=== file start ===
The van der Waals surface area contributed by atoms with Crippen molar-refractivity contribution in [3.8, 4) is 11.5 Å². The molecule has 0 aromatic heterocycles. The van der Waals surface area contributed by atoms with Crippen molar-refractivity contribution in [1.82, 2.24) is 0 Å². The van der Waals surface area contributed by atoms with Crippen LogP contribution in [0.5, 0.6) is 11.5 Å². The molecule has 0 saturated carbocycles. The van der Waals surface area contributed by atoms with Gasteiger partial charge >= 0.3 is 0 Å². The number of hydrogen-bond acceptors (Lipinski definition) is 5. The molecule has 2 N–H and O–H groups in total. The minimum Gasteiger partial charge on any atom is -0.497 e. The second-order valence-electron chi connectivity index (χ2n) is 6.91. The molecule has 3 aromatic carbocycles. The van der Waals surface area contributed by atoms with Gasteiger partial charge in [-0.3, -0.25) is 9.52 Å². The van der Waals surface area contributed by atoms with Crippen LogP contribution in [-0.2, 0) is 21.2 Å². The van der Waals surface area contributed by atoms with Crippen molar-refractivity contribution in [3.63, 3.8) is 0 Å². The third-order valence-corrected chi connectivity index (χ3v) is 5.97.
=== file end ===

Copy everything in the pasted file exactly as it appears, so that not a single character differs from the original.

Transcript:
The van der Waals surface area contributed by atoms with Crippen molar-refractivity contribution in [3.8, 4) is 11.5 Å². The molecule has 0 aromatic heterocycles. The van der Waals surface area contributed by atoms with Crippen molar-refractivity contribution in [1.82, 2.24) is 0 Å². The van der Waals surface area contributed by atoms with Crippen LogP contribution in [0.5, 0.6) is 11.5 Å². The molecule has 0 saturated carbocycles. The van der Waals surface area contributed by atoms with Gasteiger partial charge >= 0.3 is 0 Å². The number of hydrogen-bond acceptors (Lipinski definition) is 5. The molecule has 2 N–H and O–H groups in total. The minimum Gasteiger partial charge on any atom is -0.497 e. The second-order valence-electron chi connectivity index (χ2n) is 6.91. The molecule has 3 aromatic carbocycles. The van der Waals surface area contributed by atoms with Gasteiger partial charge in [-0.3, -0.25) is 9.52 Å². The van der Waals surface area contributed by atoms with Crippen LogP contribution in [-0.2, 0) is 21.2 Å². The van der Waals surface area contributed by atoms with Crippen molar-refractivity contribution in [3.63, 3.8) is 0 Å². The third-order valence-corrected chi connectivity index (χ3v) is 5.97.